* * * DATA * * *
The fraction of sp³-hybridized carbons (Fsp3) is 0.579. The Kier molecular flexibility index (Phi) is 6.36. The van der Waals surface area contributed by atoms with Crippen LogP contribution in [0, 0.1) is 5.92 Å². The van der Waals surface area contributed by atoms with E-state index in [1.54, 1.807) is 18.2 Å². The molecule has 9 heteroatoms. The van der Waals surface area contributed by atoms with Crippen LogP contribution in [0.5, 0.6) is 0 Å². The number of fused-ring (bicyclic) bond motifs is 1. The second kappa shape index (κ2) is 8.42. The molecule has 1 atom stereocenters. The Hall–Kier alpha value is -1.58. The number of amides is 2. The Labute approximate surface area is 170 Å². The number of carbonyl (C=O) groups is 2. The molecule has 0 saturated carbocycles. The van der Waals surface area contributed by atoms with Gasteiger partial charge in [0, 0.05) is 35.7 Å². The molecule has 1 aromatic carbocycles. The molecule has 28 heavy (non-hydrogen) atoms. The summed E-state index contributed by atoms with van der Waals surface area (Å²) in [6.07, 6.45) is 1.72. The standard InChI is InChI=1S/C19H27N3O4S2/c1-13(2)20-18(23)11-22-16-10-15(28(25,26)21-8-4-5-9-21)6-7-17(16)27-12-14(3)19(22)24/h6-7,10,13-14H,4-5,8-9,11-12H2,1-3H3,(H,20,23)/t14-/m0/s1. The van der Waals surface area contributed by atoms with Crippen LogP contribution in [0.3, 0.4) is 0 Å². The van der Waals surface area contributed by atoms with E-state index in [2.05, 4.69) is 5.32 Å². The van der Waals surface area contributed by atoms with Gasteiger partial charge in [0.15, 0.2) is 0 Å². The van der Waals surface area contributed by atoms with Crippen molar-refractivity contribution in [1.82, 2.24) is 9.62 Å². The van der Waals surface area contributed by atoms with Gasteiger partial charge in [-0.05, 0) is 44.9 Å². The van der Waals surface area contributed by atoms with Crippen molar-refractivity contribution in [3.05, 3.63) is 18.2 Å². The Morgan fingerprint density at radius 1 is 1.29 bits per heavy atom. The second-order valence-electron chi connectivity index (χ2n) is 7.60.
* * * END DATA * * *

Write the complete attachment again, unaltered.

The fraction of sp³-hybridized carbons (Fsp3) is 0.579. The Kier molecular flexibility index (Phi) is 6.36. The van der Waals surface area contributed by atoms with Crippen LogP contribution in [0, 0.1) is 5.92 Å². The van der Waals surface area contributed by atoms with E-state index in [1.54, 1.807) is 18.2 Å². The molecule has 9 heteroatoms. The van der Waals surface area contributed by atoms with Crippen LogP contribution in [0.5, 0.6) is 0 Å². The number of fused-ring (bicyclic) bond motifs is 1. The second kappa shape index (κ2) is 8.42. The molecule has 1 atom stereocenters. The Hall–Kier alpha value is -1.58. The number of amides is 2. The Labute approximate surface area is 170 Å². The number of carbonyl (C=O) groups is 2. The molecule has 0 saturated carbocycles. The van der Waals surface area contributed by atoms with Gasteiger partial charge in [0, 0.05) is 35.7 Å². The molecule has 1 aromatic carbocycles. The molecule has 28 heavy (non-hydrogen) atoms. The summed E-state index contributed by atoms with van der Waals surface area (Å²) in [6.07, 6.45) is 1.72. The standard InChI is InChI=1S/C19H27N3O4S2/c1-13(2)20-18(23)11-22-16-10-15(28(25,26)21-8-4-5-9-21)6-7-17(16)27-12-14(3)19(22)24/h6-7,10,13-14H,4-5,8-9,11-12H2,1-3H3,(H,20,23)/t14-/m0/s1. The van der Waals surface area contributed by atoms with Crippen LogP contribution in [0.3, 0.4) is 0 Å². The van der Waals surface area contributed by atoms with E-state index in [2.05, 4.69) is 5.32 Å². The van der Waals surface area contributed by atoms with Gasteiger partial charge in [0.15, 0.2) is 0 Å². The van der Waals surface area contributed by atoms with Crippen molar-refractivity contribution in [1.82, 2.24) is 9.62 Å². The van der Waals surface area contributed by atoms with Gasteiger partial charge in [-0.05, 0) is 44.9 Å². The van der Waals surface area contributed by atoms with Crippen molar-refractivity contribution in [3.05, 3.63) is 18.2 Å². The Morgan fingerprint density at radius 1 is 1.29 bits per heavy atom. The second-order valence-electron chi connectivity index (χ2n) is 7.60.